Augusta, Georgia ,
50 Years Later
I am pictured here standing beside the jacket which civil rights leader Dr. Martin Luther King Jr. wore to his meeting with then President Lyndon B. Johnson. A clearer image of the jacket is seen below. Augusta, Georgia U.S.A. has significant historical legacy; it was the last city Dr. King visited to speak about realizing his global vision of human equality, only 1 week before his assassination in Memphis, Tennessee.
Humans were created with impartiality, and yet, humans have created divisions over time. Dr. King’s world vision was one of peace and harmony uniting all races and cultures; he made it his life’s mission to proclaim this message of equality. In 1968, Dr. King’s broad-minded
visions of harmony were still not readily accepted by the vast majority, and tensions still ran very high among people in the racially divided Southern U.S.A. In fact, Dr. King’s 1968 arrival in Augusta, Georgia was met with a great deal of displeasure, and 1 week later,
someone exercised their displeasure by assassinating him. Fortunately, Dr. King’s vivid dream of unity for the human race was not silenced by death, it had taken root in the minds of many people, and had made a lasting impact.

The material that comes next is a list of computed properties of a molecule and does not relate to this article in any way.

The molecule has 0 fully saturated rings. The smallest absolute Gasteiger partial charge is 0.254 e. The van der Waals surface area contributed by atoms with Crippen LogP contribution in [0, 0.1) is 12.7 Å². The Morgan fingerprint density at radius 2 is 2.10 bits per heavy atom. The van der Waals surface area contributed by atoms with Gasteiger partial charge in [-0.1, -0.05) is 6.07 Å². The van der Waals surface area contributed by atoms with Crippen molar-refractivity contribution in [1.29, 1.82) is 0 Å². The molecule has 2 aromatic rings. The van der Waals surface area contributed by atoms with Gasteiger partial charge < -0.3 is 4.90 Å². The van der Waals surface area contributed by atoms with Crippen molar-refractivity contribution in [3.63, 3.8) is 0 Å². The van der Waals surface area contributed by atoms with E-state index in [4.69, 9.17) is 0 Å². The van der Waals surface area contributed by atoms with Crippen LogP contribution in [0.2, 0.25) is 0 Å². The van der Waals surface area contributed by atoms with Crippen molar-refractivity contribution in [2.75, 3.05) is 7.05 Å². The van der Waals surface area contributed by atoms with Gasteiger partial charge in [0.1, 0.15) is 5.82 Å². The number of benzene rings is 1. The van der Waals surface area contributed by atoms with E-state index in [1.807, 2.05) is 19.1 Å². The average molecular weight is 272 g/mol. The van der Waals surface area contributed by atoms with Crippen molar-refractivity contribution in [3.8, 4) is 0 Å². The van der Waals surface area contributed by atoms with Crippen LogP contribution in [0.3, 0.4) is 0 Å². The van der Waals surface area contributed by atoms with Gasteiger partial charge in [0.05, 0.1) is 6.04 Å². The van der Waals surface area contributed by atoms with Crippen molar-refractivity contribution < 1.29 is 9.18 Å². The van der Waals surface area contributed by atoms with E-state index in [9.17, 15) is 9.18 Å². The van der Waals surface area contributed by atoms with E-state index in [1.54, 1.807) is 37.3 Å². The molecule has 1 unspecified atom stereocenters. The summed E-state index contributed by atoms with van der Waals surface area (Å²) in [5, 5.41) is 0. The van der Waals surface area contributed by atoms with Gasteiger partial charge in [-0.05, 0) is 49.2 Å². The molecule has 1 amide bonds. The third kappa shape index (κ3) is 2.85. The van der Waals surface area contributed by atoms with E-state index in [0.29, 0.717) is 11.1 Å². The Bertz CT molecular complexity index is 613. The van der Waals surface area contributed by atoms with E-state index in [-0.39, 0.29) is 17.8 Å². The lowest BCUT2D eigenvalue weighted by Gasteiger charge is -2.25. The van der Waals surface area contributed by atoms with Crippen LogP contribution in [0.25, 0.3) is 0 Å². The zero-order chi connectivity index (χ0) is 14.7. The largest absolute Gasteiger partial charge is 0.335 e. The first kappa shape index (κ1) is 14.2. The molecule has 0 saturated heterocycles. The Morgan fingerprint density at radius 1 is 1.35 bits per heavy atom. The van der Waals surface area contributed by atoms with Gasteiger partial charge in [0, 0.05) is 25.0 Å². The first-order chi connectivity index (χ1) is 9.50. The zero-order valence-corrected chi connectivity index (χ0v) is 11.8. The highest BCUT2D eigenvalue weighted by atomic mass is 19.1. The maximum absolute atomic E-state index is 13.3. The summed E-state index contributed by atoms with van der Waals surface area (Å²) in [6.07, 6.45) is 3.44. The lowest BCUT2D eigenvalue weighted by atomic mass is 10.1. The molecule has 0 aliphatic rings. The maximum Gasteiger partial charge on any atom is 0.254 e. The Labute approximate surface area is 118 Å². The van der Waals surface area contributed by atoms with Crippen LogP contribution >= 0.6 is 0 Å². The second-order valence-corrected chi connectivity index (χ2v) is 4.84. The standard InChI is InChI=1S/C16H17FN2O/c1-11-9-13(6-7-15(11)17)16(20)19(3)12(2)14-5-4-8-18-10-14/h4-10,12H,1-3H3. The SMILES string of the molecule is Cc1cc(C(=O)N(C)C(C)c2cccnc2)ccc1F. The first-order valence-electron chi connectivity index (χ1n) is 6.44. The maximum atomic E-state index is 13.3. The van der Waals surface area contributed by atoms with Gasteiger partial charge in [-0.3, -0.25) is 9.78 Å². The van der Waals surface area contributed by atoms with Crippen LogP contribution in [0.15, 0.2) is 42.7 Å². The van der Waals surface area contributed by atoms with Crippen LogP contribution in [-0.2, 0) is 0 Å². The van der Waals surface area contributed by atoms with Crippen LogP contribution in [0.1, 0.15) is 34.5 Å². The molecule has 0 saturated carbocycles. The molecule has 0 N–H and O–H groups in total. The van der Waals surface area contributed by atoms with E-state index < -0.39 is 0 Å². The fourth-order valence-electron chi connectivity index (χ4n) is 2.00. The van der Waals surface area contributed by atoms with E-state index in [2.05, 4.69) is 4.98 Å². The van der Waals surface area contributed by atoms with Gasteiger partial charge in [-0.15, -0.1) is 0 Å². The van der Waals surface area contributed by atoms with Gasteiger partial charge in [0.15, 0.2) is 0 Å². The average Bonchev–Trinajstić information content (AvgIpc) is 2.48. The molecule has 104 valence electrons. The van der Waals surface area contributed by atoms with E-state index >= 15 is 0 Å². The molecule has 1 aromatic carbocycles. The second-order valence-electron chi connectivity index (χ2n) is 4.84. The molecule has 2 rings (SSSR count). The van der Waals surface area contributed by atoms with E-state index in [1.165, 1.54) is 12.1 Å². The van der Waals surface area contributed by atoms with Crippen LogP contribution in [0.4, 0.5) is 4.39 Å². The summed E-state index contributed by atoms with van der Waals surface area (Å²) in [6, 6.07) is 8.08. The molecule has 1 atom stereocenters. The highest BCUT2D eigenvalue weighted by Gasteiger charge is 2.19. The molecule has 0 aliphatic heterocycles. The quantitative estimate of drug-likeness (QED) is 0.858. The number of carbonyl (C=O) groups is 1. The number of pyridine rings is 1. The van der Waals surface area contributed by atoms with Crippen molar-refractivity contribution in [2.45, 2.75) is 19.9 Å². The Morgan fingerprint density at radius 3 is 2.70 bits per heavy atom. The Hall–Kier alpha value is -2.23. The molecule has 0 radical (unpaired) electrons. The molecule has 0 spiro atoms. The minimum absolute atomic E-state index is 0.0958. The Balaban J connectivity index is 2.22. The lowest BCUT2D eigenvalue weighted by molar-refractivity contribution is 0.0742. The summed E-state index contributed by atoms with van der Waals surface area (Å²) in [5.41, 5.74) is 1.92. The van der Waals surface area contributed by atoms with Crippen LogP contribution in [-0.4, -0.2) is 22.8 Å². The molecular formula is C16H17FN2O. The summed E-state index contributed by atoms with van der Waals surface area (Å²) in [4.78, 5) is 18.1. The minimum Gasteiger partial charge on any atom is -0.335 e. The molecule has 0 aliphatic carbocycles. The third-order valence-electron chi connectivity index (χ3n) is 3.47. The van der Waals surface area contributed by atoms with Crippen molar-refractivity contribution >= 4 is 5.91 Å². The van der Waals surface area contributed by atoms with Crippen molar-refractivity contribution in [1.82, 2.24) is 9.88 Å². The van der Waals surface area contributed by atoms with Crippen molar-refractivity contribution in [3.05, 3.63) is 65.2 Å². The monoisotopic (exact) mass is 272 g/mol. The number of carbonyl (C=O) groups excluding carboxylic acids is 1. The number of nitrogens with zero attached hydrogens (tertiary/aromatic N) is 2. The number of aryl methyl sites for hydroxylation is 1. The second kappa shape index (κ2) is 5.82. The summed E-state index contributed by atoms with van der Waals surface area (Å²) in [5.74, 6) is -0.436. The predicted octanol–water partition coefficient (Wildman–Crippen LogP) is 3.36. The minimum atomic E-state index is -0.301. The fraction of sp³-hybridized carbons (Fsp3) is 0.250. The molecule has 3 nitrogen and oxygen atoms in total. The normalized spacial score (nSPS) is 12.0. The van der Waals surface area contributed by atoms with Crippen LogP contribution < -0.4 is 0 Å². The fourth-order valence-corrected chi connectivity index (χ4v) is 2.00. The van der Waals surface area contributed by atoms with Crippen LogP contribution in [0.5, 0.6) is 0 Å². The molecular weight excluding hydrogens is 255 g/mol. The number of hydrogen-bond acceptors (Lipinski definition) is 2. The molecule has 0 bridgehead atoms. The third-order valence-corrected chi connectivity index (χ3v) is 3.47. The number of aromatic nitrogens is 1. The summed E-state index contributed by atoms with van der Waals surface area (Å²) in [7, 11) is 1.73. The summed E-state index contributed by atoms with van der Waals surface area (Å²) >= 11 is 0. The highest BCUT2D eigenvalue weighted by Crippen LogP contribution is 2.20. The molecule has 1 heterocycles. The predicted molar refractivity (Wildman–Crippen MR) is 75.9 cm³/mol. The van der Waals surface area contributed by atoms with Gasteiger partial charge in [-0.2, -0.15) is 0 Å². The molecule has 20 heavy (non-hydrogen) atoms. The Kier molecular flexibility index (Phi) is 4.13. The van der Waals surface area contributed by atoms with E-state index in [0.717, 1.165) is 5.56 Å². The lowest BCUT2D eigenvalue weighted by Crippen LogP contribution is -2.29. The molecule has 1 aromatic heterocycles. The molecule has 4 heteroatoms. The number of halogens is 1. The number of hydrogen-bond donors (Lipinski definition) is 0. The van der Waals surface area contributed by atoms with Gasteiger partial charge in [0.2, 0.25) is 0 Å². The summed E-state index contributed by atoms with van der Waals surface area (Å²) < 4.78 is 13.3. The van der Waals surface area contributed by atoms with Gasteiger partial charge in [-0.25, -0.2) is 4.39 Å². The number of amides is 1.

50 years following Dr. King’s untimely death, my own arrival in Augusta, Georgia was met with very different sentiments: anticipation, happiness, excitement, warmth, friendliness; with kindness, helpfulness and humanity. As a Canadian, cultural diversity is what has always made our nation beautiful, and it is hard for me to imagine diversity as being something negative and limiting. I personally have never thought to define myself in terms of something as trivial as “race”. The idea that news of my Augusta arrival back in 1968 could have been potentially met with heated disagreement is a completely foreign idea in 2019. The mere notion that some may not have been permitted to attend my concert performances 50 years ago due to prevalent ideas of segregation is very unsettling.
So, towards the end of my Augusta performance, looking out at a full concert audience composed of a beautiful multicultural sea of people gave me an especially profound moment of pause, a heartfelt feeling of peace, satisfaction and pleasure. I was so delighted that you all came. This week in the Southern U.S. made me reflect deeply on all which Dr. King selflessly sacrificed 50 years ago in the name of humanity and equality, transcending boundaries of limited thinking and paving the way for others, like myself, to visit Augusta, using music as my vehicle of peace, harmony and unity 50 years later.
The wheels of positive change were set in motion and became reality due to the persistence of one man with a dream.
Dreams are powerful.